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‘Suor Angelica’ & ‘Gianni Schicchi’ review: tearful tragedy and family farce

Portland State University Opera’s spring Puccini double-bill strikes a fine and fun balance


PSU Opera always surprises me with the high quality of its productions and the skill of its young singers, many of them undergraduates. This is not professional opera (though advisors and directors are professionals), but it can reach impressive heights, and does in this double bill of two very different, very short Giacomo Puccini one-acts.

The first is a sentimental tragedy that takes place in a convent’s courtyard; the second is a better known opera buffo crowded into a Florentine bedroom. The operas, each about 40 minutes, are expansive and efficient: They provide numerous roles for up-and-coming singers and designer Carey Wong’s clever set is deployed for both operas – an outside setting for Suor Angelica and an inside one for Gianni Schicci.

Sung in Italian with English supertitles, the performance continues April 25-30 at PSU’s Lincoln Performance Hall.

Saori Erickson in PSU’s ‘Suor Angelica.’

Puccini wrote the operas with librettist Giovacchino Forzano in 1917-1918 and they were first performed with a third, Il Tabarro, at the Met in 1918. Like many opera composers, Puccini has a thing for vulnerable tragic heroines (think Cio-Cio San in Butterfly, La Boheme’s Mimi, etc.) and for sucking us into their dilemmas. But so what? Opera is about excess.

Sister Angelica was shuttled off to the convent seven years earlier for having an illegitimate child. Her haughty aunt, the Princess, sung and acted with requisite harshness by mezzo Grace Skinner, visits the convent and tells Angelica that her son has died. Devastated, Sister Angelica decides to kill herself – and does. At the end, there is a scene with Giotto-tinged-blue skies, floating clouds, and a Madonna in swirling white garb. The Madonna greets Angelica, and Angelica’s son joins her as she enters the pearly gates.

OK. It’s corny. It’s Puccini with a penchant for the syrupy, the over-the-top dramatic, the hopeless moments tinged with hope. But that’s our beloved Puccini.

As Sister Angelica, soprano Saori Erickson throws every inch of herself into Suor Angelica’s only aria, “Senza Mamma,” a fierce lament and love song to her dead child, Erickson makes the final part of the opera soar and fill Lincoln Hall with the help of a very competent student orchestra led by Ken Selden.

Erickson is a gifted singer mentored by professional soprano Pamela South, who has sung her share of Puccini roles with major opera companies. South’s other high-profile pupil of the night, soprano Hope McCaffrey, sings Lauretta in Gianni, the evening’s second opera. She shows her pipes and poise with the oft sung “O Mio Babbino Caro.” McCaffrey sings a bold and touching rendition of the popular aria, but her small role doesn’t dominate Gianni as Sister Angelica does the first tragic opera.

South is doing something right. These women seem to be going places. In 2016, Erickson won the “audience favorite” award at the Metropolitan Opera National Council Auditions and several others over recent years.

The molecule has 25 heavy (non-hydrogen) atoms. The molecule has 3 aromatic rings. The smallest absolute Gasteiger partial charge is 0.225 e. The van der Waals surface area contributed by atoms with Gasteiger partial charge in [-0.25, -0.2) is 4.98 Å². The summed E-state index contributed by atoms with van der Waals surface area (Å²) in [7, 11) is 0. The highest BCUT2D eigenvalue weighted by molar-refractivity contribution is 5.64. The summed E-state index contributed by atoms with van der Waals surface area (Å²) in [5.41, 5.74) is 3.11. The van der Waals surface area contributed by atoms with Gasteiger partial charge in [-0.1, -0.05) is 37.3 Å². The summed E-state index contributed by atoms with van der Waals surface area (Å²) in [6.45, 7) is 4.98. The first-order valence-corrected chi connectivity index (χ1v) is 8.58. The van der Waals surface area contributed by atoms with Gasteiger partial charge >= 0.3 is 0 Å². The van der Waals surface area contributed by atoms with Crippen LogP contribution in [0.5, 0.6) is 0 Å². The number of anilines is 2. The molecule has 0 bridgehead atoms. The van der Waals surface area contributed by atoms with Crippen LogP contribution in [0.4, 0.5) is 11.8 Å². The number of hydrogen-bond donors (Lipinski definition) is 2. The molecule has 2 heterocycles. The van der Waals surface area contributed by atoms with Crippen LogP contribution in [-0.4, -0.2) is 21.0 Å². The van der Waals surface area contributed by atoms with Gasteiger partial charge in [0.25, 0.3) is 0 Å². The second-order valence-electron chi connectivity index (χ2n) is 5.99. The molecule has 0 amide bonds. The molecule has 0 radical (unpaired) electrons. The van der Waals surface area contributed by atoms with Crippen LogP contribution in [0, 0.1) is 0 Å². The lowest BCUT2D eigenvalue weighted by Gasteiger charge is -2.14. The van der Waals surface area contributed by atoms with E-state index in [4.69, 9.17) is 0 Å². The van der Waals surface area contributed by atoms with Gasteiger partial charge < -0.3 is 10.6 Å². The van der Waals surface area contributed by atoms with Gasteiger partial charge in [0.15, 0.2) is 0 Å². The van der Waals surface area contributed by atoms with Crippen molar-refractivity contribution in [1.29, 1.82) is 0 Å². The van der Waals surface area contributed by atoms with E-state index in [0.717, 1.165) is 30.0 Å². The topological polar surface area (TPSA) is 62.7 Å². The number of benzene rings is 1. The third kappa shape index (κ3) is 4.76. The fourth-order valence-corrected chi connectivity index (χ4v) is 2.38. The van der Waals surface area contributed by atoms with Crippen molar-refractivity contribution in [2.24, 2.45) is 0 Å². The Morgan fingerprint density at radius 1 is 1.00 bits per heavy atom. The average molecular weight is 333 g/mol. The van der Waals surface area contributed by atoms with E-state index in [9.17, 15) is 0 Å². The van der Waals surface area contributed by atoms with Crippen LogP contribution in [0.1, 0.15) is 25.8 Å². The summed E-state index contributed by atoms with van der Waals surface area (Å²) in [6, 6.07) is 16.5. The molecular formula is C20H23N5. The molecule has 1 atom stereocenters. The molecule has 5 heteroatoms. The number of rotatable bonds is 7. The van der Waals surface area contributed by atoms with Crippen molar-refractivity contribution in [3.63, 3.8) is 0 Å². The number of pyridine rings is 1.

PSU Opera’s ‘Gianni Schicci.’

Gianni is crowded and crazy with a big cast who portrays the disorganized family of the dying Buoso, a rich uncle of this greedy brood. The handsome Rinuccio (tenor Alex Trull) cooks up the plan to introduce the arrivist Gianni Schicchi to his family to solve the problems with the uncle’s will – Buoso has left everything to the friars – if he, Rinuccio, is allowed to marry Gianni’s daughter, the lovely Lauretta. When the arrivist arrives, he puts everything in motion, replacing the uncle on his deathbed and dictating a new will to the notary, where of course, Gianni ends up with the cream of the wealth.

The zany family’s antics zigzag over the stage and they’re funny, especially those of Shainy Manuel who sings bawdy bewigged redhead Zita. She wriggles her red-ruffled rear at the audience at crucial moments; she has excellent timing.

The music and libretto are sublimely matched in hilariousness, and baritone Darian Hutchinson, who sings Gianni with flair, puts the glue into this opera. Hutchinson graduates this spring from PSU’s music program; this is his sixth PSU role (he sang Figaro and the mayor in Doctor Miracle, among others). He has a future in opera if he wants to grab it.

The ensemble singing is roaring fun with each of the cast members staying in distinctive character. Some critics claim that Puccini lost an opportunity when he never produced a full-length comic opera with such an excellent piece like Gianni showcasing his proclivity for the ridiculous.

Be sure you stick around for both operas. PSU’s singers, instrumentalists and music faculty should feel pretty proud about producing this level of Puccini.

Portland State University Opera’s ‘Suor Angelica and Gianni Schicchi’ continues at 7:30 p.m. April 25, 28 and 29 and at 3 p.m. on April 30 at Lincoln Performance Hall, 1620 SW Park Ave. Portland.  Tickets are $30 adults, $27 seniors and $15 students at the PSU box office in Lincoln Hall, online, or call the PSU Box Office: 503-725-3307.